This is a satellite event of “Deep Dive: the exhibit” an art exhibit at San Juan Islands Museum of Art which uses art as a voice to illustrate the beauty and the challenges of the Salish Sea. The exhibit is open from June 14 to September 15, 2019. “Deep Dive: the documentaries” showcases current documentaries about issues unique to the Salish Sea so that each person can decide for themselves how to protect what they love. Speakers are all associated with the making of the films or the art.
The event is pay as you can (suggested $25), with a $10 lunch ordered separately in advance. Register via San Juan Islands Museum of Art website.
Imagine South Beach on the West Side of San Juan Island during the summer of 2018. A large group of whale people stood around a picnic table loaded with good food. There was no fire because the air was already filled with smoke and the mood was a bit subdued. Tahlequah, the Southern Resident Killer Whale, had just let her baby go after carrying her around for 17 days in a grief procession watched by the entire world. She was on TV every day and people were touched by her apparent emotions so like our own. Then little J50 (aka Scarlet) appeared to be ailing and the summer filled itself with the realization that these whales are impacted by man-made stressors only we can fix. Giles, a marine scientist with Wild Orca, Karin Roemers-Kleven, a whale advocate and Snow Seychelle, a free diver with PNWProtectors, talked about how they could help educate more people about the plight of these iconic whales. The idea unfolded to let art be a voice for change and educate people about the ecosystem and the plight of the whales through a multidimensional experience in the renowned San Juan Islands Museum of Art.
A proposal to the Board of SJIMA was accepted but with one caveat: the exhibit needed to take place in the summer of 2019 because the whales are out of time. Museum staff oversaw artist selection, art procurement, marketing and fund raising. A subcommittee of whale advocates helped write the story line. As each visitor walks through the exhibit, they will see beautiful art that describes the intricacies of the ecosystem of the Salish Sea. They will learn about how the two ecotypes of Orcas in the Salish Sea differ and what stressors affect the fish eaters the most. Along with music by local composer Alex Shapiro they will experience what makes this area so unique and hopefully be inspired to help protect these fragile waters in their own way by making small changes in how they use the earth and the ocean.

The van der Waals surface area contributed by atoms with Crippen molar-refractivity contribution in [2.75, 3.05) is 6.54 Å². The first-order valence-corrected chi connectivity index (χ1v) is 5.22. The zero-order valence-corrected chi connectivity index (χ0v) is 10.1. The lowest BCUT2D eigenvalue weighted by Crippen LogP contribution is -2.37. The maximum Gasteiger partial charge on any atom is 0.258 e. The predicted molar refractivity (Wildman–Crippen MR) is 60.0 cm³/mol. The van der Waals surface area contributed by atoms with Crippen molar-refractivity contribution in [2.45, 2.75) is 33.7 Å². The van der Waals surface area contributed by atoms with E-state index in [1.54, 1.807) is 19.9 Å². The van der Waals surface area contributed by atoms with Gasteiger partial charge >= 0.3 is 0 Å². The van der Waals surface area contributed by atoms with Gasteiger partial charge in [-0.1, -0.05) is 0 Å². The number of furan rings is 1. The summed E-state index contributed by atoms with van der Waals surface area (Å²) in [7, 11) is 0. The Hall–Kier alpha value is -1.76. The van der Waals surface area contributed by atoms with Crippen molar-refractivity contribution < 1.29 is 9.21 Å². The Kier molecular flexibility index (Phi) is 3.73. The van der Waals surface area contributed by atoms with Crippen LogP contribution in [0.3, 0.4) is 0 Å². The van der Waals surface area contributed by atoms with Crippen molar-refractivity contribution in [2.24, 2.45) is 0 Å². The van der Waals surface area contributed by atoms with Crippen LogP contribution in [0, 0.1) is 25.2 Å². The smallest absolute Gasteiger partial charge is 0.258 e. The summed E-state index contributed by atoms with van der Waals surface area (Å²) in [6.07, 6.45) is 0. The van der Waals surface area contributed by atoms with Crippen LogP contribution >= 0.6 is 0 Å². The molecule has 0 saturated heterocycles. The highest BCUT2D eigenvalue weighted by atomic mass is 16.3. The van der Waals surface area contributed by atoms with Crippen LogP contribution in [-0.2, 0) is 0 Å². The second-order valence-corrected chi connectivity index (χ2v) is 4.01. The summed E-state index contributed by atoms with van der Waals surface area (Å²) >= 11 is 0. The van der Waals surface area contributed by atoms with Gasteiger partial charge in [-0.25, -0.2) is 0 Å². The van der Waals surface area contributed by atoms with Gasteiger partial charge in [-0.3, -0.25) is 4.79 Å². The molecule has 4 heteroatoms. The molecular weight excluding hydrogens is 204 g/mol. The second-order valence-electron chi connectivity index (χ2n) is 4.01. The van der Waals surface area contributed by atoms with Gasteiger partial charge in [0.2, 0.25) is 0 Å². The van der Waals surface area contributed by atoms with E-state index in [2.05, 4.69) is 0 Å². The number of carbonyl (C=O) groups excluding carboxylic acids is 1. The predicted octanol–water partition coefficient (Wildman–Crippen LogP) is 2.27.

“Deep Dive: the documentaries” is a satellite event of “Deep Dive: the exhibit”. It will be held on July 13 at the San Juan Island Community Theater from 9:30 AM to 5 PM.
Science will be interspersed with visual, musical, dance and poetic art to create a unique learning experience about the beauty and the challenges of the Salish Sea. Two brand-new documentaries will be shown!“Artifishal” is a documentary about fish farms and hatcheries and their impact on native salmon species.“Dammed to Extinction” is describing the issues related to the loss of free-flowing rivers and subsequent depletion of salmon. Short videos made by the Seattle Times describing current issues with the Southern Resident Killer Whales may be shown. Ballet dancers from the Pacific Northwest Ballet have created a beautiful video called APEX describing the plight of the Orcas through dance.Short trailers will highlight the work of up and coming videographers who spent time on San Juan Island last summer and the trailer for the film “Fading Sounds” by local high school student Blake Budwill will be featured. At the end of the day we will wrap up with positive changes already made on a state level and positive actions we as individuals can choose to make our ecosystem healthy again.